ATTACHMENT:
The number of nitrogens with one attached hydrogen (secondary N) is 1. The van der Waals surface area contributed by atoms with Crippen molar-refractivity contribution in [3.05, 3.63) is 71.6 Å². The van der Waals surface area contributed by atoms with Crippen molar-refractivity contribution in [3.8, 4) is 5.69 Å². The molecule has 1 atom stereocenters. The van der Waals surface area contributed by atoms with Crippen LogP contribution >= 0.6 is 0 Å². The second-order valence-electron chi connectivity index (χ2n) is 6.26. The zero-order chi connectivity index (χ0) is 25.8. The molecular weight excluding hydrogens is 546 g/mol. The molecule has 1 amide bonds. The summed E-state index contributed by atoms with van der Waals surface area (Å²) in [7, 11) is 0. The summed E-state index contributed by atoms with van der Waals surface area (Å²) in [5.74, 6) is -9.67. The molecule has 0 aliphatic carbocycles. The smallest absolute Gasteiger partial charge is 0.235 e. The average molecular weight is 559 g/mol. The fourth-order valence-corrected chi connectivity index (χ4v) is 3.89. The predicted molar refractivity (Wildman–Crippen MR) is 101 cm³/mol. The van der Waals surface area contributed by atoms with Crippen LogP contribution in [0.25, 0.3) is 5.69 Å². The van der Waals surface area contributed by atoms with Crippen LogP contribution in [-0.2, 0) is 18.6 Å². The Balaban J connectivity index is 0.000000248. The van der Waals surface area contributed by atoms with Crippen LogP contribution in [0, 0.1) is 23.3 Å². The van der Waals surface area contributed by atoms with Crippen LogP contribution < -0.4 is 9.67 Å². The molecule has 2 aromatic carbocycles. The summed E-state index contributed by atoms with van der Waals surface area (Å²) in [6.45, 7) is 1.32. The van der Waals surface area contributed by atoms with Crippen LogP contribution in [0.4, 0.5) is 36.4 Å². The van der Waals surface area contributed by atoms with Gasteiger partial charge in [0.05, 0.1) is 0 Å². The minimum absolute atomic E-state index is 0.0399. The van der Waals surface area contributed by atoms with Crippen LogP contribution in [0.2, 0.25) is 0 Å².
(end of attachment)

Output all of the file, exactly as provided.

The number of nitrogens with one attached hydrogen (secondary N) is 1. The van der Waals surface area contributed by atoms with Crippen molar-refractivity contribution in [3.05, 3.63) is 71.6 Å². The van der Waals surface area contributed by atoms with Crippen molar-refractivity contribution in [3.8, 4) is 5.69 Å². The molecule has 1 atom stereocenters. The van der Waals surface area contributed by atoms with Crippen LogP contribution >= 0.6 is 0 Å². The second-order valence-electron chi connectivity index (χ2n) is 6.26. The zero-order chi connectivity index (χ0) is 25.8. The molecular weight excluding hydrogens is 546 g/mol. The molecule has 1 amide bonds. The summed E-state index contributed by atoms with van der Waals surface area (Å²) in [7, 11) is 0. The summed E-state index contributed by atoms with van der Waals surface area (Å²) in [5.74, 6) is -9.67. The molecule has 0 aliphatic carbocycles. The smallest absolute Gasteiger partial charge is 0.235 e. The average molecular weight is 559 g/mol. The fourth-order valence-corrected chi connectivity index (χ4v) is 3.89. The predicted molar refractivity (Wildman–Crippen MR) is 101 cm³/mol. The van der Waals surface area contributed by atoms with Crippen LogP contribution in [0.25, 0.3) is 5.69 Å². The van der Waals surface area contributed by atoms with Crippen LogP contribution in [-0.2, 0) is 18.6 Å². The Balaban J connectivity index is 0.000000248. The van der Waals surface area contributed by atoms with Crippen LogP contribution in [0, 0.1) is 23.3 Å². The van der Waals surface area contributed by atoms with Crippen LogP contribution < -0.4 is 9.67 Å². The molecule has 2 aromatic carbocycles. The summed E-state index contributed by atoms with van der Waals surface area (Å²) in [6.45, 7) is 1.32. The van der Waals surface area contributed by atoms with Crippen LogP contribution in [0.4, 0.5) is 36.4 Å². The van der Waals surface area contributed by atoms with Gasteiger partial charge in [0.05, 0.1) is 0 Å². The minimum absolute atomic E-state index is 0.0399. The van der Waals surface area contributed by atoms with Crippen LogP contribution in [0.2, 0.25) is 0 Å².